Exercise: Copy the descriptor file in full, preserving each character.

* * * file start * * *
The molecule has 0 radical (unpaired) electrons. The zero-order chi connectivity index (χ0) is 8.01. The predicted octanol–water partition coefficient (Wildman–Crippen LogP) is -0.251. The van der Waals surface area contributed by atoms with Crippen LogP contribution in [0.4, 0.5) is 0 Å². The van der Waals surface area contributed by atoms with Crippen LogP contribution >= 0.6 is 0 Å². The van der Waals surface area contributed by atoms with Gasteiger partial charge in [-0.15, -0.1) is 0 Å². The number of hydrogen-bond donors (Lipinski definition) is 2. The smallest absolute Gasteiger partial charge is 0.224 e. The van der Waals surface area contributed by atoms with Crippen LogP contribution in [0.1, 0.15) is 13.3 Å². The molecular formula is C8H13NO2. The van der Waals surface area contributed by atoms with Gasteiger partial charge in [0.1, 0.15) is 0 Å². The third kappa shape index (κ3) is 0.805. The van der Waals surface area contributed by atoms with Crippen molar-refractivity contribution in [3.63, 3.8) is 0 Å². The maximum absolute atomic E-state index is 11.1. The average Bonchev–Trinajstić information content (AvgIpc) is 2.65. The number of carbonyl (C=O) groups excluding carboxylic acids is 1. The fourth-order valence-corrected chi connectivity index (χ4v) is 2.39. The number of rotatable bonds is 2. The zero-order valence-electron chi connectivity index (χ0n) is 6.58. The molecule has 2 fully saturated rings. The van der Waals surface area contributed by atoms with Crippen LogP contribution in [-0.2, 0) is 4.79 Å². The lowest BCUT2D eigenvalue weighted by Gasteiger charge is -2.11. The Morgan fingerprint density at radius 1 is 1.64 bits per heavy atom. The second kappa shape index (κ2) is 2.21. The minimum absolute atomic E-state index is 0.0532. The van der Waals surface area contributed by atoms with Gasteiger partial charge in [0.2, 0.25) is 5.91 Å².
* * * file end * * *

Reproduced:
The molecule has 0 radical (unpaired) electrons. The zero-order chi connectivity index (χ0) is 8.01. The predicted octanol–water partition coefficient (Wildman–Crippen LogP) is -0.251. The van der Waals surface area contributed by atoms with Crippen LogP contribution in [0.4, 0.5) is 0 Å². The van der Waals surface area contributed by atoms with Crippen LogP contribution >= 0.6 is 0 Å². The van der Waals surface area contributed by atoms with Gasteiger partial charge in [-0.15, -0.1) is 0 Å². The number of hydrogen-bond donors (Lipinski definition) is 2. The smallest absolute Gasteiger partial charge is 0.224 e. The van der Waals surface area contributed by atoms with Crippen LogP contribution in [0.1, 0.15) is 13.3 Å². The molecular formula is C8H13NO2. The van der Waals surface area contributed by atoms with Gasteiger partial charge in [0.1, 0.15) is 0 Å². The third kappa shape index (κ3) is 0.805. The van der Waals surface area contributed by atoms with Crippen molar-refractivity contribution in [3.63, 3.8) is 0 Å². The maximum absolute atomic E-state index is 11.1. The average Bonchev–Trinajstić information content (AvgIpc) is 2.65. The number of carbonyl (C=O) groups excluding carboxylic acids is 1. The fourth-order valence-corrected chi connectivity index (χ4v) is 2.39. The number of rotatable bonds is 2. The zero-order valence-electron chi connectivity index (χ0n) is 6.58. The molecule has 2 fully saturated rings. The van der Waals surface area contributed by atoms with Crippen LogP contribution in [-0.2, 0) is 4.79 Å². The lowest BCUT2D eigenvalue weighted by Gasteiger charge is -2.11. The Morgan fingerprint density at radius 1 is 1.64 bits per heavy atom. The second kappa shape index (κ2) is 2.21. The minimum absolute atomic E-state index is 0.0532. The van der Waals surface area contributed by atoms with Gasteiger partial charge in [0.2, 0.25) is 5.91 Å².